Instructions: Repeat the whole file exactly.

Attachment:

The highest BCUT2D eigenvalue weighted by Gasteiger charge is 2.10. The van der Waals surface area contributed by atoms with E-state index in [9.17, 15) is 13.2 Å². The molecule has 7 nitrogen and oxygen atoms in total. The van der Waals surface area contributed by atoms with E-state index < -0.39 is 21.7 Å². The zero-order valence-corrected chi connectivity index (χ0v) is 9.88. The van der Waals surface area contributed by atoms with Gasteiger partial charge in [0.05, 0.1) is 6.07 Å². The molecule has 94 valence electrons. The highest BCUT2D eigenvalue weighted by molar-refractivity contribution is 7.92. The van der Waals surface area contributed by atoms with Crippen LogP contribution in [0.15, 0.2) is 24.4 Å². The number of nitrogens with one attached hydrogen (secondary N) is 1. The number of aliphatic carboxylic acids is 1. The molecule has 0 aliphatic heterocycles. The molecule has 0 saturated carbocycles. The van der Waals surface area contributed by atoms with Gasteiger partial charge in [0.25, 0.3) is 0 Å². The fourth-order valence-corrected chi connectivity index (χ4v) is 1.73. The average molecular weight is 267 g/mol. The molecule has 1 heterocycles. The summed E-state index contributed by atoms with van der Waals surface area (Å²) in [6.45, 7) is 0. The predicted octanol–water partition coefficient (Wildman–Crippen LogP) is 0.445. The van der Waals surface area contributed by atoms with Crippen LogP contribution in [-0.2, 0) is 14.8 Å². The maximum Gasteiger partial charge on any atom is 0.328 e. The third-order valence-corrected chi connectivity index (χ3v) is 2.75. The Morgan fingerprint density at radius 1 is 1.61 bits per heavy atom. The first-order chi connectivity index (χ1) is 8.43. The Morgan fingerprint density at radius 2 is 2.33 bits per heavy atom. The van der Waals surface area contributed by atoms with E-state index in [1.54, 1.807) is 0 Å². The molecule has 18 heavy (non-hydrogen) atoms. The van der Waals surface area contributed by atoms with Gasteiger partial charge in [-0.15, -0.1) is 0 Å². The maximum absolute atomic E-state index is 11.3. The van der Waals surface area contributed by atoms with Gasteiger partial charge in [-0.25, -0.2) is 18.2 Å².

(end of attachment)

The highest BCUT2D eigenvalue weighted by Gasteiger charge is 2.10. The van der Waals surface area contributed by atoms with E-state index in [9.17, 15) is 13.2 Å². The molecule has 7 nitrogen and oxygen atoms in total. The van der Waals surface area contributed by atoms with E-state index < -0.39 is 21.7 Å². The zero-order valence-corrected chi connectivity index (χ0v) is 9.88. The van der Waals surface area contributed by atoms with Gasteiger partial charge in [0.05, 0.1) is 6.07 Å². The molecule has 94 valence electrons. The highest BCUT2D eigenvalue weighted by molar-refractivity contribution is 7.92. The van der Waals surface area contributed by atoms with Crippen LogP contribution in [0.15, 0.2) is 24.4 Å². The number of nitrogens with one attached hydrogen (secondary N) is 1. The number of aliphatic carboxylic acids is 1. The molecule has 0 aliphatic heterocycles. The molecule has 0 saturated carbocycles. The van der Waals surface area contributed by atoms with Gasteiger partial charge in [0.25, 0.3) is 0 Å². The fourth-order valence-corrected chi connectivity index (χ4v) is 1.73. The average molecular weight is 267 g/mol. The molecule has 1 heterocycles. The summed E-state index contributed by atoms with van der Waals surface area (Å²) in [6.45, 7) is 0. The predicted octanol–water partition coefficient (Wildman–Crippen LogP) is 0.445. The van der Waals surface area contributed by atoms with Crippen LogP contribution in [-0.2, 0) is 14.8 Å². The maximum Gasteiger partial charge on any atom is 0.328 e. The third-order valence-corrected chi connectivity index (χ3v) is 2.75. The Morgan fingerprint density at radius 1 is 1.61 bits per heavy atom. The first-order chi connectivity index (χ1) is 8.43. The Morgan fingerprint density at radius 2 is 2.33 bits per heavy atom. The van der Waals surface area contributed by atoms with E-state index in [1.54, 1.807) is 0 Å². The molecule has 18 heavy (non-hydrogen) atoms. The van der Waals surface area contributed by atoms with Gasteiger partial charge in [-0.15, -0.1) is 0 Å². The maximum absolute atomic E-state index is 11.3. The van der Waals surface area contributed by atoms with Gasteiger partial charge in [-0.25, -0.2) is 18.2 Å².